Here’s The Pork in NB
The humble pig, which Homer Simpson once called a “magical animal,” has a lot to give. People flock to eat ribs, barbecue and bacon, which all come from a single beast. Newport Beach chefs and restaurateurs have employed many culinary methods to celebrate the pig. Here are 10 area pork dishes that you should experience.
Leave it to a barbecue joint to pile on the pork. This restaurant’s logo features a svelte blonde grilling ribs on the high seas, on a boat, with palm trees at her back, and promises “Big Texas Taste with a Bayside address.” The Fun Zone space features a white front with colorful sign, patio seats overlooking the water, and a simple interior with pressed tin ceiling and high-top blue stools. They’ve got baby back ribs, pulled pork and if you really want to give in to your inner glutton, a Big Pig Sandwich with pulled pork, hot link, and two slices of bacon, all slathered with BBQ sauce.
Chef Peter Petro presides over the kitchen at this industrial chic restaurant near John Wayne Airport, which is constructed with wood, steel, concrete and brick. Bosscat didn’t get a name like that by playing it safe. That means you’ll find flavor-forward comfort food dishes like Duroc pork belly poutine. Bosscat’s riff on this Québécois classic features “secret recipe fries” topped with all-natural pork belly, cheese curds, gravy and a duck fat fried egg to boot.
This Beverly Hills born chain, which dates to 1978, features a Newport Beach location in Fashion Island. The grand space contains wood accents, tile floors, a fully loaded cheesecake case, and a patio overlooking the mall’s parking lot. The menu touts massive portions of more than 250 dishes, including many different pork preparations. Their biggest offering is the bone-in, center-cut pork chop, which is brined with fresh herbs and spices. The chop is charred on the grill, but stays rosy and juicy inside. Accompaniments include house-made applesauce, mashed potatoes and fresh spinach.
This beloved Chinese restaurant at the base of Balboa Peninsula features white walls lined with a blue surfboard and beach photos, and an illuminating skylight. The cuisine might be light and “Californiental,” but they still find room for pork on the menu. They’ve got barbecued spare ribs, cha siu bao that are either steamed or baked, and barbecued pork lo mein with noodles tossed with oyster sauce and bean sprouts.
Pork punctuates many dishes at this seasonal, freeway-friendly café from Chef Hyun-Sook “Juliette” Chung and John Hughes in Plaza Newport. Fried pork belly joins shallots, parsley and pomegranate molasses gastrique in a Brussels sprout starter. Share plates include pork cheeks with charred spring garlic, fava beans, pickled ramps, pine nuts, radish and chile mint gastrique. A popular main course stars Kurobuta pork shank, potato confit, baby turnips, leeks, pickled mustard seed and rosemary braising jus.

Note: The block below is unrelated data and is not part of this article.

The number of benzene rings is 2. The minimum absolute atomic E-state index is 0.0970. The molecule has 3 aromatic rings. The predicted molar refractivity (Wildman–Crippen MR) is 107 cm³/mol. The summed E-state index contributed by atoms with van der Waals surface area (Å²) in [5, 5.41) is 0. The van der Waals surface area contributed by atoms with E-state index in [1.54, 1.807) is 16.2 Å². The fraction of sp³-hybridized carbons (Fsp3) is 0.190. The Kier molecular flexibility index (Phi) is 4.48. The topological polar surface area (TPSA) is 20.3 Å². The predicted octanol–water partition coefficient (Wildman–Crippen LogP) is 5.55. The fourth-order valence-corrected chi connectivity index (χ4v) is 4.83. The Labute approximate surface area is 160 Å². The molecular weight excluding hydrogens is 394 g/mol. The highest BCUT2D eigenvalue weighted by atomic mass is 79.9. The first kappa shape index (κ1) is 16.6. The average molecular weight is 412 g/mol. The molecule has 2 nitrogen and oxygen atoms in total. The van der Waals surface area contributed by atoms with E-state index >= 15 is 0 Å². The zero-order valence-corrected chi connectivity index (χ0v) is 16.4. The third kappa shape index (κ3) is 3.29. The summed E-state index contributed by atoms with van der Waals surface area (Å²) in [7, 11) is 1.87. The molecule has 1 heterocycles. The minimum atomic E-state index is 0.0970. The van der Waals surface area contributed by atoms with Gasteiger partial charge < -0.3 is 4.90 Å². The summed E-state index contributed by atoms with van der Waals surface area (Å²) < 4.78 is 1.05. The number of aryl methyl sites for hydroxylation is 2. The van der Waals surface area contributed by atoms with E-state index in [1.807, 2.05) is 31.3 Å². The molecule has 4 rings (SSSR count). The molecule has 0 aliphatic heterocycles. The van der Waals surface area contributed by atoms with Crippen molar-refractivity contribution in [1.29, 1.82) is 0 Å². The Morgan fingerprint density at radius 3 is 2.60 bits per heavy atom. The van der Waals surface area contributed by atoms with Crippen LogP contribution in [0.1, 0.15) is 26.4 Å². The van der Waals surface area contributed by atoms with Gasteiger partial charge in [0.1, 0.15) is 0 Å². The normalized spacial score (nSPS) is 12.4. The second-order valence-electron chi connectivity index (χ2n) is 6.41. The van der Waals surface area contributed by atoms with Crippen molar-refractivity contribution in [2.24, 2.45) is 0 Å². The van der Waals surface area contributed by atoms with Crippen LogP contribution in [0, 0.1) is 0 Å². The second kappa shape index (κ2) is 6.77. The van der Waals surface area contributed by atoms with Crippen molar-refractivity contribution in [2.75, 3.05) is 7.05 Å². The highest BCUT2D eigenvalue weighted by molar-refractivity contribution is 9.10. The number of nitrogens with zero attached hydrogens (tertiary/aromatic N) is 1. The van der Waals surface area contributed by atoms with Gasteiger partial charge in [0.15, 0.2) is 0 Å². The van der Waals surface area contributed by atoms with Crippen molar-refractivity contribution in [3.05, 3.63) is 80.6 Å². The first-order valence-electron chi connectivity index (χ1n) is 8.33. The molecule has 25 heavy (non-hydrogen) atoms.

This Italian “cucina rustica” from owners Phil and Linda Crowley resides in Crystal Cove Promenade. The space features green awnings, walls dressed with modern art, a speckled bar, and tables coated with white cloths. Ground pork joins ground beef in several dishes. They team with tomato and minced vegetables to form a hearty meat sauce that blankets tagliatelle. Ground pork and beef also factors into lasagna di carne that’s layered with house-made spinach pasta, herbed ricotta, marinara and Provolone. Pork comes through clearest in polpettone, a substantial meatloaf that also contains beef, Parmesan, garlic and fresh herbs. Slabs are sliced thin and bathe in Marsala wine sauce.
Legendary chef Roy Yamaguchi, managing partner Tim Lowenberg and chef partner John Vega deliver the flavors of Hawaii to Fashion Island. A palm lined exterior gives way to a dining room with sumptuous red booths, art-lined walls and exposed wood beams. Pork stars into Szechuan spiced, St. Louis cut ribs, which are braised in aromatic pork stock and glazed with Roy’s original Mongolian sauce, a savory mixture of hoisin, sambal oelek, chopped garlic, chopped ginger and teriyaki sauce. The ribs are char-grilled before serving, which leads to smoky caramelization.
Sabatino’s Lido Shipyard Sausage Co.
Peter O. Sabatino carries on traditions of his family’s legendary local sausage company, which resides near the Lido Peninsula waterfront. The space features murals of the Italian waterfront, checked tablecloths, and a market with coiled, house-made sausage. Their signature dish involves sizzling Italian pork sausage with oozing goat’s milk cheese, served with sautéed peppers and onions. Sabatino’s sausage also helps to stuff zucchini, gets plated with rigatoni, and joins fluffy ricotta in pasta rolls, to name just three options.
Innovative Dining Group’s sushi concept started in L.A. and now has a chic Fashion Island outpost. The space features bonsai accents, boxy lanterns, and a stained glass and steel installation that looks like people are playing Tetris above the bar. Sure, Sushi Roku dispenses plenty of seafood, but don’t sleep on their meat. Spicy pork belly “Kakuni” fried rice layers savory elements like sesame oil, kimchi sauce, soy sauce and Vietnamese fish sauce. Hakata Ramen touts a spicy miso pork broth that’s bolstered with ground garlic, butter, grilled pork cha shu, soft-boiled egg, steamed spinach, nori and more.
This Spanish inspired restaurant near John Wayne Airport is best known for live Flamenco performances. Tapas houses a patio with red umbrellas, but all of the action takes place indoors, where you’ll find art-lined walls, tables with red cloths, and a prominent stage. The restaurant also serves hearty tapas. Pork Valencia features pork loin topped with Spanish chorizo and pear sauce, melding savory and savory. Pork a la Manzana is a sweeter preparation, topped with sautéed green apple in Port wine sauce.